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 story : Massimo Bottura Wants You to Stop Wasting Your Food #WorldNEWS Chef Massimo Bottura didn’t bring his chef’s jacket to the photo shoot. Which is just as well, considering that simple chef’s

@newsMNC 10 Days ago

Posted in: #WorldNEWS

Massimo Bottura Wants You to Stop Wasting Your Food #WorldNEWS
Chef Massimo Bottura didn’t bring his chef’s jacket to the photo shoot. Which is just as well, considering that simple chef’s whites could never convey what this exuberant bon vivant has become since opening the doors of his three-Michelin-starred, two-time winner of the best restaurant in the world, Osteria Francescana in Modena, Italy, in 1995. His culinary empire now extends from Dubai to Beverly Hills, with a new hotel in Modena that serves as an extension of his own home, with walls hung with works by Ai Weiwei, Damien Hirst and Tracey Emin. He is the author of two books and one of the stars of Netflix’s cult foodie docuseries Chef’s Table.
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But out of all those successes, Italy’s most celebrated chef says the pinnacle of his achievements is Milan’s Refettorio Ambrosiano and the 12 global spin-offs that have followed in its wake.

At Refettorio Ambrosiano, dinner guests are greeted by name. They dine on fine china at tables created by the country’s most sought—after furniture designers, under works of art that would not be out of place in a contemporary art museum. The waiters are courteous, and the chefs have trained under the finest restaurateurs in the world. The set menu changes daily, depending on what comes in with the morning’s delivery.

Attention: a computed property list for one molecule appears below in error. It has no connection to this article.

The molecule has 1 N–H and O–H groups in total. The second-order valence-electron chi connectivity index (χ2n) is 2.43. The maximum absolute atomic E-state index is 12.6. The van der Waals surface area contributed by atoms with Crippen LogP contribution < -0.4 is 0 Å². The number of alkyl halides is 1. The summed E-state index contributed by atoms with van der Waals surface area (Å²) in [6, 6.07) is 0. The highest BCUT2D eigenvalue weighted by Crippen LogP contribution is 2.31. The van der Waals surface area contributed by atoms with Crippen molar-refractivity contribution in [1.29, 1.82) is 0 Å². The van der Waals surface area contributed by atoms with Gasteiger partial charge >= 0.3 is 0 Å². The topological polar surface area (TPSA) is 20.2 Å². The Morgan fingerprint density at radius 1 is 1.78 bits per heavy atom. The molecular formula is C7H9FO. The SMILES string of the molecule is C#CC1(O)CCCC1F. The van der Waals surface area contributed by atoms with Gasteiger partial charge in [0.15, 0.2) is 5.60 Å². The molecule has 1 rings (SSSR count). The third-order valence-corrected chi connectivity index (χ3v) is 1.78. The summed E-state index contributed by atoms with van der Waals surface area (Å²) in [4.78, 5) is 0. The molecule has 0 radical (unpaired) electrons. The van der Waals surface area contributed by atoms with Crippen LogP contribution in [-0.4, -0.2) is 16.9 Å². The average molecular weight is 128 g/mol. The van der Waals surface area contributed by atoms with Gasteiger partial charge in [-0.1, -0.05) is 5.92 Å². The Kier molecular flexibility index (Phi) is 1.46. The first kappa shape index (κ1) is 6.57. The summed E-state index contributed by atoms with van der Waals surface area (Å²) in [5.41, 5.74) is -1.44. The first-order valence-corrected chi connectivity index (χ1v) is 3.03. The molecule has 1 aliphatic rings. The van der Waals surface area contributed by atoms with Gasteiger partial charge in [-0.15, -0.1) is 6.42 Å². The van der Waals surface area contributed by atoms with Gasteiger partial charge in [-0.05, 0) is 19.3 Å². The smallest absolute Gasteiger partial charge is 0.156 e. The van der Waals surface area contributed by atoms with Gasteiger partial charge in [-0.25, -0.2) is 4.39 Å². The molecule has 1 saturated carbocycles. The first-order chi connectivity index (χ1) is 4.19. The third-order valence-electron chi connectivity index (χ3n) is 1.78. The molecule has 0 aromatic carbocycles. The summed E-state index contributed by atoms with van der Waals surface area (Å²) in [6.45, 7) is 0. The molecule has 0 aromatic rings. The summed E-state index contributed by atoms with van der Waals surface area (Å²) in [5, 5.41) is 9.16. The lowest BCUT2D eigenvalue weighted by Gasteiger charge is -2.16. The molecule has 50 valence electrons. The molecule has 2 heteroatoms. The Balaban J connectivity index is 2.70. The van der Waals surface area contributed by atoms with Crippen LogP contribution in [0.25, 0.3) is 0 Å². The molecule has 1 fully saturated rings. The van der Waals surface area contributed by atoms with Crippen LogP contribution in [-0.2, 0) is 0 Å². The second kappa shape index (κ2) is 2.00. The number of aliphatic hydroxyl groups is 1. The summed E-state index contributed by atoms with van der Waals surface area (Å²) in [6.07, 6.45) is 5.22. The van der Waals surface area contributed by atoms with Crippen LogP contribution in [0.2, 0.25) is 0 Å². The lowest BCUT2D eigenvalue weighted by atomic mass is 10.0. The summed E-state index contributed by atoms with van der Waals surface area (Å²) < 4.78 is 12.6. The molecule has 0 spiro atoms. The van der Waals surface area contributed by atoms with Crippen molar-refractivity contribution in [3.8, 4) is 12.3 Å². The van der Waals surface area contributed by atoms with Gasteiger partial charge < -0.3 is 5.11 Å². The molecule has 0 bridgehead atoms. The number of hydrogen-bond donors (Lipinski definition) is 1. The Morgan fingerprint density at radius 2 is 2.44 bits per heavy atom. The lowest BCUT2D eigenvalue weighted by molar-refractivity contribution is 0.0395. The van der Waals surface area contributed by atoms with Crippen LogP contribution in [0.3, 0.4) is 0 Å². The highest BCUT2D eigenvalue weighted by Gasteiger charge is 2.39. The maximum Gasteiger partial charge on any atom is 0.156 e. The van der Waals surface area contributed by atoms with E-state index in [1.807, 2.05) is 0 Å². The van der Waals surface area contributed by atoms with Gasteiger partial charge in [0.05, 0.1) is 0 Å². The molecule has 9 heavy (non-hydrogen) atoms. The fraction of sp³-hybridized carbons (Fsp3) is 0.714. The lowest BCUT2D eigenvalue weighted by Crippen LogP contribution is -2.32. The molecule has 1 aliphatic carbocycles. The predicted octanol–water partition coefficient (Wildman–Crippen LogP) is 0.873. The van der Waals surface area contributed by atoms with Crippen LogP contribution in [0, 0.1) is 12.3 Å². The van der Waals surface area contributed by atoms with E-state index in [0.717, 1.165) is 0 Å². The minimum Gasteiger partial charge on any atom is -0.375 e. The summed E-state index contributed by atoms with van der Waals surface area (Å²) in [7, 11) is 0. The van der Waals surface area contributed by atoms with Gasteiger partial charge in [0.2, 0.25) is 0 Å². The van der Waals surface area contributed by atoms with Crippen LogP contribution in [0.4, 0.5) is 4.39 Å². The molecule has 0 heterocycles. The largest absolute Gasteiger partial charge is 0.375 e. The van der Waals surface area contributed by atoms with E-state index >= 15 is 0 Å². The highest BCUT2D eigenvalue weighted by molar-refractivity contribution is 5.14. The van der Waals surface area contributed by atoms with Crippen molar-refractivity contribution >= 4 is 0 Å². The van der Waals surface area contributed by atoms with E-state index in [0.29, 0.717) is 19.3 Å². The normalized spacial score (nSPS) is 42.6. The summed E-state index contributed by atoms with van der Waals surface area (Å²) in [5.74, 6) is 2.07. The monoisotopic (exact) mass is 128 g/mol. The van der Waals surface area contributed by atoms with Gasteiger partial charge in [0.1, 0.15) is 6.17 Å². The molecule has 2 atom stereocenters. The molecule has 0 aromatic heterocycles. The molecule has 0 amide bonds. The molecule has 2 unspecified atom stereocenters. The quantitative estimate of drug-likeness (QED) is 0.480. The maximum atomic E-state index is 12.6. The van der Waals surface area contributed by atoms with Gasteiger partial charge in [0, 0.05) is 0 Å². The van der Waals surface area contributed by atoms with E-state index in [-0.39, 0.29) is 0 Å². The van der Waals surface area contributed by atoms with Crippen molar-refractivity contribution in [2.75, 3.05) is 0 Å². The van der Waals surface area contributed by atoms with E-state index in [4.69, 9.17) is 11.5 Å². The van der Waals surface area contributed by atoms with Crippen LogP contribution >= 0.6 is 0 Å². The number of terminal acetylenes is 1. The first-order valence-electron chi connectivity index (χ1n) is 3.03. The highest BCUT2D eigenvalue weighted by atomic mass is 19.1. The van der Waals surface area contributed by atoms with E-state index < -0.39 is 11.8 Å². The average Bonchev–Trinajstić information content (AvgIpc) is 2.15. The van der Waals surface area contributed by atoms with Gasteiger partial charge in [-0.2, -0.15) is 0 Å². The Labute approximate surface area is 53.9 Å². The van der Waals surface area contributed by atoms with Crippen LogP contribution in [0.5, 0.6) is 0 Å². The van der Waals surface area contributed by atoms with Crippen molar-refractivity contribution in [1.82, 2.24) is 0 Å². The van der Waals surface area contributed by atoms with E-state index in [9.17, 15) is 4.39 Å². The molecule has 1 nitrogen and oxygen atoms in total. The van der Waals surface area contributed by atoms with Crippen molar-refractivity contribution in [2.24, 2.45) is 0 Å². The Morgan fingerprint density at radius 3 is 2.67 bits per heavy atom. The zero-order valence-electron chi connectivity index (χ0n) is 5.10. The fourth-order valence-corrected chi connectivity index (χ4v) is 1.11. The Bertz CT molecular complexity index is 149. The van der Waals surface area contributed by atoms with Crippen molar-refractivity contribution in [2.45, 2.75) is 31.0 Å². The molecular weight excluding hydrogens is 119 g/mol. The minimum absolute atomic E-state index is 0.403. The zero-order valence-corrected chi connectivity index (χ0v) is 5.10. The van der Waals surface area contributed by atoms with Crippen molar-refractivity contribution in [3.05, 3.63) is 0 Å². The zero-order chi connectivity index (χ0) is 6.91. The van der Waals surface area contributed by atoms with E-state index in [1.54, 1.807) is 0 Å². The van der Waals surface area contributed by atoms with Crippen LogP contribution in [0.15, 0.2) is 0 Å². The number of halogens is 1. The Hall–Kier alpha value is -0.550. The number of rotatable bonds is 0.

This morning’s delivery contains wilting arugula, chicken close to its sell-by date, too-ugly-to-be-sold oranges and only enough shrimp for half the anticipated guests. But by dinner, the supermarket castoffs have been transformed into a three-course feast, the shrimp sautéed with arugula for a pasta starter and the roast chickens slathered in a fragrant orange glaze. Dessert is a rich mousse made from donated chocolate and almost-past-its-prime cream. The 100 or so diners—runaways, refugees, the homeless and the unemployed—tuck in with obvious pleasure, laughing with the volunteer waiters, praising the volunteer chefs and forgetting, at least for an hour, the challenges of a life lived on the streets of Milan.

Photo-Illustration by Lucia Buricelli for TIMECollage made with photographs taken at Refettorio Ambrosiano before dinner service on Dec. 15, 2021. Included: food ingredients, dishes being cooked and served, and details around the refettorio. On top left is Botturas motto, No more excuses — photographed from outside the building.
The brightest gems in Bottura’s culinary empire are not restaurants at all. They are soup kitchens. Not that Bottura would call them that. He thinks of them as catalysts, venues that not only reaffirm the dignity of the guests, but also draw light and art into neglected neighborhoods, all while focusing attention on the growing global food-waste crisis by turning foods destined for landfill into Michelin Guide–worthy meals.


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